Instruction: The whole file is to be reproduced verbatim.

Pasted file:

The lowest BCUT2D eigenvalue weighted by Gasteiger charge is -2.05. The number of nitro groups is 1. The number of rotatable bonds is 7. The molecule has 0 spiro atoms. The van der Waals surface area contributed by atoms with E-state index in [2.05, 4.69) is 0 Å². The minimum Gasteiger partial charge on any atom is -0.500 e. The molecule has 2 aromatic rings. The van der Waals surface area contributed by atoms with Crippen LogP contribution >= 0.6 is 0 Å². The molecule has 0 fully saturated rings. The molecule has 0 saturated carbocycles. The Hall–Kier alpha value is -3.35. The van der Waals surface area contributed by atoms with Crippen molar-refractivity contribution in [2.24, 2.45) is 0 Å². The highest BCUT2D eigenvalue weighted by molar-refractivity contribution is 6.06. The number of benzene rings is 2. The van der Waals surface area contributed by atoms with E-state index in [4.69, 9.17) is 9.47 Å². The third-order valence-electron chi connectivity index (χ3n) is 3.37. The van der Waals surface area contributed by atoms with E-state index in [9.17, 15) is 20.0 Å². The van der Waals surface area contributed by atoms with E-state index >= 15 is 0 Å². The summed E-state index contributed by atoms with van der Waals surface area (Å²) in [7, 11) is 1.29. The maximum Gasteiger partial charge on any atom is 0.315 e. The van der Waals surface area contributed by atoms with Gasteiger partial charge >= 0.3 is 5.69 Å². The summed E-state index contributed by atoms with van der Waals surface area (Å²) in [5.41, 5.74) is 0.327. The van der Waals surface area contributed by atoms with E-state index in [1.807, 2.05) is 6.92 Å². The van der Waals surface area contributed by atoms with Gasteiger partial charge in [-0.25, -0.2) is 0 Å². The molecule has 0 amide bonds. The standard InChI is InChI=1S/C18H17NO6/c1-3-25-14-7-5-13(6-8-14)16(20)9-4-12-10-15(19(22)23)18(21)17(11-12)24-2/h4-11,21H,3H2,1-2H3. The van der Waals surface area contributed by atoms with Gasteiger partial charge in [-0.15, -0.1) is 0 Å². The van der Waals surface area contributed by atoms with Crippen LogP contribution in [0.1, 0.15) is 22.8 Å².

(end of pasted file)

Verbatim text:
The lowest BCUT2D eigenvalue weighted by Gasteiger charge is -2.05. The number of nitro groups is 1. The number of rotatable bonds is 7. The molecule has 0 spiro atoms. The van der Waals surface area contributed by atoms with E-state index in [2.05, 4.69) is 0 Å². The minimum Gasteiger partial charge on any atom is -0.500 e. The molecule has 2 aromatic rings. The van der Waals surface area contributed by atoms with Crippen LogP contribution >= 0.6 is 0 Å². The molecule has 0 fully saturated rings. The molecule has 0 saturated carbocycles. The Hall–Kier alpha value is -3.35. The van der Waals surface area contributed by atoms with Crippen molar-refractivity contribution in [2.24, 2.45) is 0 Å². The highest BCUT2D eigenvalue weighted by molar-refractivity contribution is 6.06. The number of benzene rings is 2. The van der Waals surface area contributed by atoms with E-state index in [4.69, 9.17) is 9.47 Å². The third-order valence-electron chi connectivity index (χ3n) is 3.37. The van der Waals surface area contributed by atoms with E-state index in [9.17, 15) is 20.0 Å². The van der Waals surface area contributed by atoms with E-state index >= 15 is 0 Å². The summed E-state index contributed by atoms with van der Waals surface area (Å²) in [7, 11) is 1.29. The maximum Gasteiger partial charge on any atom is 0.315 e. The van der Waals surface area contributed by atoms with Gasteiger partial charge >= 0.3 is 5.69 Å². The summed E-state index contributed by atoms with van der Waals surface area (Å²) in [5.41, 5.74) is 0.327. The van der Waals surface area contributed by atoms with E-state index in [1.807, 2.05) is 6.92 Å². The van der Waals surface area contributed by atoms with Gasteiger partial charge in [-0.25, -0.2) is 0 Å². The molecule has 0 amide bonds. The standard InChI is InChI=1S/C18H17NO6/c1-3-25-14-7-5-13(6-8-14)16(20)9-4-12-10-15(19(22)23)18(21)17(11-12)24-2/h4-11,21H,3H2,1-2H3. The van der Waals surface area contributed by atoms with Gasteiger partial charge in [-0.15, -0.1) is 0 Å². The van der Waals surface area contributed by atoms with Crippen LogP contribution in [0.1, 0.15) is 22.8 Å².